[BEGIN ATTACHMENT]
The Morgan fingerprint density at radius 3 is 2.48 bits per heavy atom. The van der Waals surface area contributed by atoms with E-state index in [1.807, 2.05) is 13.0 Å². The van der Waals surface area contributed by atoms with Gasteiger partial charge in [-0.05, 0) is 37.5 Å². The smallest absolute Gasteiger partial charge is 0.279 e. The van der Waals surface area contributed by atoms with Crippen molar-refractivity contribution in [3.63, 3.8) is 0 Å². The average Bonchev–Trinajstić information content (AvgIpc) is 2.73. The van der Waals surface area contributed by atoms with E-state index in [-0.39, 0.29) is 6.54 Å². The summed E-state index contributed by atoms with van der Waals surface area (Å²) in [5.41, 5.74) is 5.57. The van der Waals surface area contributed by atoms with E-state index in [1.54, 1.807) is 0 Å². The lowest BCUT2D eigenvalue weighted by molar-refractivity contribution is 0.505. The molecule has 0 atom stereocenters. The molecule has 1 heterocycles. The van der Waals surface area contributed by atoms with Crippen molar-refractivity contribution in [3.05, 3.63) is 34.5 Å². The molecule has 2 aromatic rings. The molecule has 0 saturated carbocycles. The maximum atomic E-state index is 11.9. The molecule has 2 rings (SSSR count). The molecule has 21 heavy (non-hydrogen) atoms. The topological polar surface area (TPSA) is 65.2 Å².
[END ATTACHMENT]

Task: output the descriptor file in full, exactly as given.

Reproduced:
The Morgan fingerprint density at radius 3 is 2.48 bits per heavy atom. The van der Waals surface area contributed by atoms with E-state index in [1.807, 2.05) is 13.0 Å². The van der Waals surface area contributed by atoms with Gasteiger partial charge in [-0.05, 0) is 37.5 Å². The smallest absolute Gasteiger partial charge is 0.279 e. The van der Waals surface area contributed by atoms with Crippen molar-refractivity contribution in [3.63, 3.8) is 0 Å². The average Bonchev–Trinajstić information content (AvgIpc) is 2.73. The van der Waals surface area contributed by atoms with E-state index in [-0.39, 0.29) is 6.54 Å². The summed E-state index contributed by atoms with van der Waals surface area (Å²) in [5.41, 5.74) is 5.57. The van der Waals surface area contributed by atoms with E-state index in [1.54, 1.807) is 0 Å². The lowest BCUT2D eigenvalue weighted by molar-refractivity contribution is 0.505. The molecule has 0 atom stereocenters. The molecule has 1 heterocycles. The van der Waals surface area contributed by atoms with Crippen molar-refractivity contribution in [3.05, 3.63) is 34.5 Å². The molecule has 2 aromatic rings. The molecule has 0 saturated carbocycles. The maximum atomic E-state index is 11.9. The molecule has 2 rings (SSSR count). The molecule has 21 heavy (non-hydrogen) atoms. The topological polar surface area (TPSA) is 65.2 Å².